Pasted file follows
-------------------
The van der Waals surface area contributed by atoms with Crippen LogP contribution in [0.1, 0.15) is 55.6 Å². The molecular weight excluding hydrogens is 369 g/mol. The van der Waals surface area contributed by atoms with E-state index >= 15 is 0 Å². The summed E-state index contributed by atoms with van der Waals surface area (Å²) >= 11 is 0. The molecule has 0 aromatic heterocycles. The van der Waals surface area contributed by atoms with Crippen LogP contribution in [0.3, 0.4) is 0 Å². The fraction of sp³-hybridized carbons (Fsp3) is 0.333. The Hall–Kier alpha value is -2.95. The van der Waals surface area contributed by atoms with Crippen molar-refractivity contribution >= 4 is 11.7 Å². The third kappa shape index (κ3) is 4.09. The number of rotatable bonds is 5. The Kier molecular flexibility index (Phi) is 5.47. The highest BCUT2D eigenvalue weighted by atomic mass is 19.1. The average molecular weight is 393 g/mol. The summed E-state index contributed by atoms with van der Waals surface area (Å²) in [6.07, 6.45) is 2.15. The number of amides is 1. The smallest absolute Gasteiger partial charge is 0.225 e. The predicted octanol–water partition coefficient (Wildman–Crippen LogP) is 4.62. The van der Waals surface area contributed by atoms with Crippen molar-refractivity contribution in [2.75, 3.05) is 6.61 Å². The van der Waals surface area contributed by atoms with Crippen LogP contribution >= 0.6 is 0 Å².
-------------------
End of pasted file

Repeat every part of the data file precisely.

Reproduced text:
The van der Waals surface area contributed by atoms with Crippen LogP contribution in [0.1, 0.15) is 55.6 Å². The molecular weight excluding hydrogens is 369 g/mol. The van der Waals surface area contributed by atoms with E-state index >= 15 is 0 Å². The summed E-state index contributed by atoms with van der Waals surface area (Å²) >= 11 is 0. The molecule has 0 aromatic heterocycles. The van der Waals surface area contributed by atoms with Crippen LogP contribution in [0.3, 0.4) is 0 Å². The fraction of sp³-hybridized carbons (Fsp3) is 0.333. The Hall–Kier alpha value is -2.95. The van der Waals surface area contributed by atoms with Crippen molar-refractivity contribution >= 4 is 11.7 Å². The third kappa shape index (κ3) is 4.09. The number of rotatable bonds is 5. The Kier molecular flexibility index (Phi) is 5.47. The highest BCUT2D eigenvalue weighted by atomic mass is 19.1. The average molecular weight is 393 g/mol. The summed E-state index contributed by atoms with van der Waals surface area (Å²) in [6.07, 6.45) is 2.15. The number of amides is 1. The smallest absolute Gasteiger partial charge is 0.225 e. The predicted octanol–water partition coefficient (Wildman–Crippen LogP) is 4.62. The van der Waals surface area contributed by atoms with Crippen molar-refractivity contribution in [2.75, 3.05) is 6.61 Å². The van der Waals surface area contributed by atoms with Crippen LogP contribution >= 0.6 is 0 Å².